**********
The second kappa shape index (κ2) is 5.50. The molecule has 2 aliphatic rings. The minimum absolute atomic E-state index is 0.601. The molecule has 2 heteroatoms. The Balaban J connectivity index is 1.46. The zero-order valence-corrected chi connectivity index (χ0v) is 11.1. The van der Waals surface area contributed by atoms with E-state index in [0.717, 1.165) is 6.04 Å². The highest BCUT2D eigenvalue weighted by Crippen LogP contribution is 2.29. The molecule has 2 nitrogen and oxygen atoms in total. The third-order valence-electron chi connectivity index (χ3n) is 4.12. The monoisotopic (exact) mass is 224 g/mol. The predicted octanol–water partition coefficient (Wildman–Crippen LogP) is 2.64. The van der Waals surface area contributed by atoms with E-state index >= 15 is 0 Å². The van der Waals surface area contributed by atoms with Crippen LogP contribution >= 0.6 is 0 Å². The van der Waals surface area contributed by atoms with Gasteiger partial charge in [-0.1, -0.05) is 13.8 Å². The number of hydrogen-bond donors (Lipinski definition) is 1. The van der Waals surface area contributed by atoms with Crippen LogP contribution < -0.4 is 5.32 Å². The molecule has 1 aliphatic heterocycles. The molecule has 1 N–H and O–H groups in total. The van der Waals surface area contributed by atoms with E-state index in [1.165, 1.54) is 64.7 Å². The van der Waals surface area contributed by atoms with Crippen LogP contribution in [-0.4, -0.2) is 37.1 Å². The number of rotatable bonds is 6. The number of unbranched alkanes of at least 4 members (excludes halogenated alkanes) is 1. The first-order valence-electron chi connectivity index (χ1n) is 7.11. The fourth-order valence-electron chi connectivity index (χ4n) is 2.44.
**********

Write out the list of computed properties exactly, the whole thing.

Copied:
The second kappa shape index (κ2) is 5.50. The molecule has 2 aliphatic rings. The minimum absolute atomic E-state index is 0.601. The molecule has 2 heteroatoms. The Balaban J connectivity index is 1.46. The zero-order valence-corrected chi connectivity index (χ0v) is 11.1. The van der Waals surface area contributed by atoms with E-state index in [0.717, 1.165) is 6.04 Å². The highest BCUT2D eigenvalue weighted by Crippen LogP contribution is 2.29. The molecule has 2 nitrogen and oxygen atoms in total. The third-order valence-electron chi connectivity index (χ3n) is 4.12. The monoisotopic (exact) mass is 224 g/mol. The predicted octanol–water partition coefficient (Wildman–Crippen LogP) is 2.64. The van der Waals surface area contributed by atoms with E-state index >= 15 is 0 Å². The van der Waals surface area contributed by atoms with Crippen LogP contribution >= 0.6 is 0 Å². The van der Waals surface area contributed by atoms with Gasteiger partial charge in [-0.1, -0.05) is 13.8 Å². The number of hydrogen-bond donors (Lipinski definition) is 1. The van der Waals surface area contributed by atoms with Crippen LogP contribution < -0.4 is 5.32 Å². The molecule has 1 aliphatic heterocycles. The molecule has 1 N–H and O–H groups in total. The van der Waals surface area contributed by atoms with E-state index in [1.165, 1.54) is 64.7 Å². The van der Waals surface area contributed by atoms with Crippen LogP contribution in [-0.4, -0.2) is 37.1 Å². The number of rotatable bonds is 6. The number of unbranched alkanes of at least 4 members (excludes halogenated alkanes) is 1. The first-order valence-electron chi connectivity index (χ1n) is 7.11. The fourth-order valence-electron chi connectivity index (χ4n) is 2.44.